Sunday 26 February 2012

The beginning of the end

The first readers have read Dark Soul 4, and they seem to like it. Considering how anxious I was about it, that's a huge sigh of relief. Dark Soul 4 was written in blood sweat and tears post-November, coming out of a serious rage-induced writing block, and according to some private emails I got, nobody can tell the difference. The bullying assholes haven't damaged my story, thank gods.

And, aware that Dark Soul 4 is the turning point (with a dash of dark moment) in the "big arch", as I call it, we'll publish Dark Soul 5 a week early; it's scheduled three weeks from now. I see a lot of anguish over the waiting, and while I think that it heightens the experience in the case of Dark Soul (episodes need to stay apart), it would be cruel to linger for too long.

There are possibilities for spin-offs and related stories - I'm pretty sure I'll write some sex between Gianbattista and Silvio (set earlier, exploring how Silvio became Battista's "heir"), and I start getting threatening emails about a Franco book. That one should be pretty easy - kind of. Franco's story is a good ten years old, and I know how it goes, and his lover is still very present in my head (good thing - some characters simply don't last that long), so it's just under the surface. I'll have to build a totally new world, though because I can't deal with the research of the one where it's actually set in (I don't speak French and I can't just visit the location). It can be done, but it's something I'll do after my historicals.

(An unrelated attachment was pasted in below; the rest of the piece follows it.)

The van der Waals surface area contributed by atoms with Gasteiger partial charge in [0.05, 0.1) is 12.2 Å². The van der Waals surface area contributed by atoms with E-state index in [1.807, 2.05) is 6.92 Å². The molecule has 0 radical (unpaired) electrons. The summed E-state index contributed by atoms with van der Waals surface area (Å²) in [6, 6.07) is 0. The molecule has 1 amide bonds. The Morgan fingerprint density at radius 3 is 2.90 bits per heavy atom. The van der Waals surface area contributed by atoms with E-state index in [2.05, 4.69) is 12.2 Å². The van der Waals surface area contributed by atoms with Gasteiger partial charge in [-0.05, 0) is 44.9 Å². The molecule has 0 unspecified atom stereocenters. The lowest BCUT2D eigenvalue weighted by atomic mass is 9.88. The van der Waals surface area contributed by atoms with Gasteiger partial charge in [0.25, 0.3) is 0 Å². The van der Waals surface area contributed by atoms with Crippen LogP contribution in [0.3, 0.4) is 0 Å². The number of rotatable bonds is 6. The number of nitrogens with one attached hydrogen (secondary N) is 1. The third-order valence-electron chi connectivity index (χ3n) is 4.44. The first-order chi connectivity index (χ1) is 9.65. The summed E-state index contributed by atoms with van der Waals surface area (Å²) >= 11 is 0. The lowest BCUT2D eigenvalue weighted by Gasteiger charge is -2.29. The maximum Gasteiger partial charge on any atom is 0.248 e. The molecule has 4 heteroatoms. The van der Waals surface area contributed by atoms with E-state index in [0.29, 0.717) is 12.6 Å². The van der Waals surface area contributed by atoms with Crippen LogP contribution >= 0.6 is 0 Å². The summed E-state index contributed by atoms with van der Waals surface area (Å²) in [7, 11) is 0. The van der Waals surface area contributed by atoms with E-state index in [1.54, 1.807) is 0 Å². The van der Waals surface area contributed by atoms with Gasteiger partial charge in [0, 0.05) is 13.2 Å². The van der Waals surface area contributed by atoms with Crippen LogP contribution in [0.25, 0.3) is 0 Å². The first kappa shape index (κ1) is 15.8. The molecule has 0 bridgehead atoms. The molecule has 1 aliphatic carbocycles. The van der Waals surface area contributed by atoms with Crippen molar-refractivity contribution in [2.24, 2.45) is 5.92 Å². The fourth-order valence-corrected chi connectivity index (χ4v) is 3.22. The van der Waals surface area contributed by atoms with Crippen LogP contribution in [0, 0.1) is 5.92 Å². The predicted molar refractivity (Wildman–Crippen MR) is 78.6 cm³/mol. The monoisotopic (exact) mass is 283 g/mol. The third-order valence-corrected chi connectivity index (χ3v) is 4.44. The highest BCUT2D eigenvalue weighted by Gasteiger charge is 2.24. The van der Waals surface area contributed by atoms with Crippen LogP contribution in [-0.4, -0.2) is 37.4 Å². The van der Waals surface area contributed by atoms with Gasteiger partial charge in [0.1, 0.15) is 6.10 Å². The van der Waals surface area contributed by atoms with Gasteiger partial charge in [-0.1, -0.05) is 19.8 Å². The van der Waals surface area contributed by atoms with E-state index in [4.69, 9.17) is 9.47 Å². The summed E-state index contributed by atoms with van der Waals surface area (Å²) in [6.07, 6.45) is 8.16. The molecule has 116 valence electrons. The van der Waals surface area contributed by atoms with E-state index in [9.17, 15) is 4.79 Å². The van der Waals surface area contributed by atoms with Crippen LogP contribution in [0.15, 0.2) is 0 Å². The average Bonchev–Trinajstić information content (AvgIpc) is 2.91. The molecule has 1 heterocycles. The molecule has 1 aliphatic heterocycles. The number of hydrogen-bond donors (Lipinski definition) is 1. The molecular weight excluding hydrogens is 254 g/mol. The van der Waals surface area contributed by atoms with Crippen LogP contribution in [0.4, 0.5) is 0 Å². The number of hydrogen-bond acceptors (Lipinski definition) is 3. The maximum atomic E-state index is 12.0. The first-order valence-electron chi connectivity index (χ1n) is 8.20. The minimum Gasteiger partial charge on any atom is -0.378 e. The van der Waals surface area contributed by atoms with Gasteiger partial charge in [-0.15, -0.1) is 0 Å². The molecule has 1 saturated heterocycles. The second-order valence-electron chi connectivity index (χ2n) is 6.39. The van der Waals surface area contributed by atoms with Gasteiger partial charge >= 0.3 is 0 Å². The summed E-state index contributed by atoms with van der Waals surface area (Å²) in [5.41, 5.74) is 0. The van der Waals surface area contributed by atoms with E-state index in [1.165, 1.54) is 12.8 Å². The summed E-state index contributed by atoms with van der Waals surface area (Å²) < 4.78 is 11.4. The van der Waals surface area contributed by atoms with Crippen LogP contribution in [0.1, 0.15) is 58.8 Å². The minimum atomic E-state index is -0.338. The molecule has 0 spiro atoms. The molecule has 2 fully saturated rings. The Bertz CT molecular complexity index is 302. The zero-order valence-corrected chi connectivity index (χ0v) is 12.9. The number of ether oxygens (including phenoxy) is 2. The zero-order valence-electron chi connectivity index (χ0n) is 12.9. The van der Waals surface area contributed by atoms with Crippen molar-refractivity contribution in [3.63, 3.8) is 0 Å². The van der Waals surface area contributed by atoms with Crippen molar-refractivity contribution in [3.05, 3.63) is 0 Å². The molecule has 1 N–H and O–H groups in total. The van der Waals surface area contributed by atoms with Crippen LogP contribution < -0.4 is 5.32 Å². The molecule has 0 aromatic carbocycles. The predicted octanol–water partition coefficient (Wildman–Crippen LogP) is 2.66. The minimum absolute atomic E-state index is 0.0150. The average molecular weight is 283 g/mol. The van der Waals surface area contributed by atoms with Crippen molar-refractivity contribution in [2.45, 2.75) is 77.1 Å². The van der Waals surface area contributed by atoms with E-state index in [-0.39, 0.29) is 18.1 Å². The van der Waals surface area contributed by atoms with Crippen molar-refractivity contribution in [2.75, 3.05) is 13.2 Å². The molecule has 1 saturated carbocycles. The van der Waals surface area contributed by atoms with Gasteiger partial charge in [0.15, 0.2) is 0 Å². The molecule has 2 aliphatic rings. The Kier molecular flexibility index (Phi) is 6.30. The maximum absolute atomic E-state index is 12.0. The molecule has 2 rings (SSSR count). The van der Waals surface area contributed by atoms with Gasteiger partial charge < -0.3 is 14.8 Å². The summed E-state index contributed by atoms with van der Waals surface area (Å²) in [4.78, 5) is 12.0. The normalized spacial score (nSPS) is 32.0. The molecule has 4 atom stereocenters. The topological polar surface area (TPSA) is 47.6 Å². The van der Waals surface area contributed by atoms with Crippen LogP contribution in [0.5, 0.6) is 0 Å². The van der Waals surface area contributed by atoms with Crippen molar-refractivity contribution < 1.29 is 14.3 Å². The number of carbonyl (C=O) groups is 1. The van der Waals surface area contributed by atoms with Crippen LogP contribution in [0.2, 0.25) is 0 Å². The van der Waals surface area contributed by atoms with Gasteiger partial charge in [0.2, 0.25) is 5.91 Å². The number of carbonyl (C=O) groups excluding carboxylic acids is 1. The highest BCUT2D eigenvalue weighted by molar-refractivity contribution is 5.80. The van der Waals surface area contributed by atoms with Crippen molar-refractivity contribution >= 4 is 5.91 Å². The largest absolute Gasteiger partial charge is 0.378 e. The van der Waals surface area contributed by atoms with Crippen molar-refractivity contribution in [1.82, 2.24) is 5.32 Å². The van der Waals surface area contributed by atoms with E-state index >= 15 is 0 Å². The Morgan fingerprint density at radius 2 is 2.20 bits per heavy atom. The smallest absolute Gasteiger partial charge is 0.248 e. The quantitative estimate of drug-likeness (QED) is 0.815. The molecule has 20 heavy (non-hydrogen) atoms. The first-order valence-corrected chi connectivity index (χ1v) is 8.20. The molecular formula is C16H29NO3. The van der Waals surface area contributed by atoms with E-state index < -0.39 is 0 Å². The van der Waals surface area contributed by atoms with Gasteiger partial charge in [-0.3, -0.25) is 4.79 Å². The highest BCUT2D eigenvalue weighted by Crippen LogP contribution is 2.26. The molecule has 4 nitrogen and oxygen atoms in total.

What Dark Soul has definitely done was to create a desperate need for me to write more gay mafia stories (hell, I'd READ them, but they don't seem to exist!). And the fact that I'm feeding that urge with watching The Godfather I and II (and, wow, was Robert de Niro hot as Vito Corleone!), and there's Godfather III and Goodfellas on the list next. Mafia stories have a lot of things I like - power play, guns (well, danger, I like danger), social pressure, and so much happens between the lines. A nod, a silence, can mean so much in that world, and it's daunting to show those layers in a way that readers "get it". Some might not, but that's OK. So, yeah, there's the possibility for more. I'm especially tempted by the potential between a boss and a consigliere, but I'd have to build a whole familiglia, and for that I need more research. Taking this stuff from - highly inaccurate - movies won't work. So, there's another pile of research, and right now, that's a touch more than I have time for.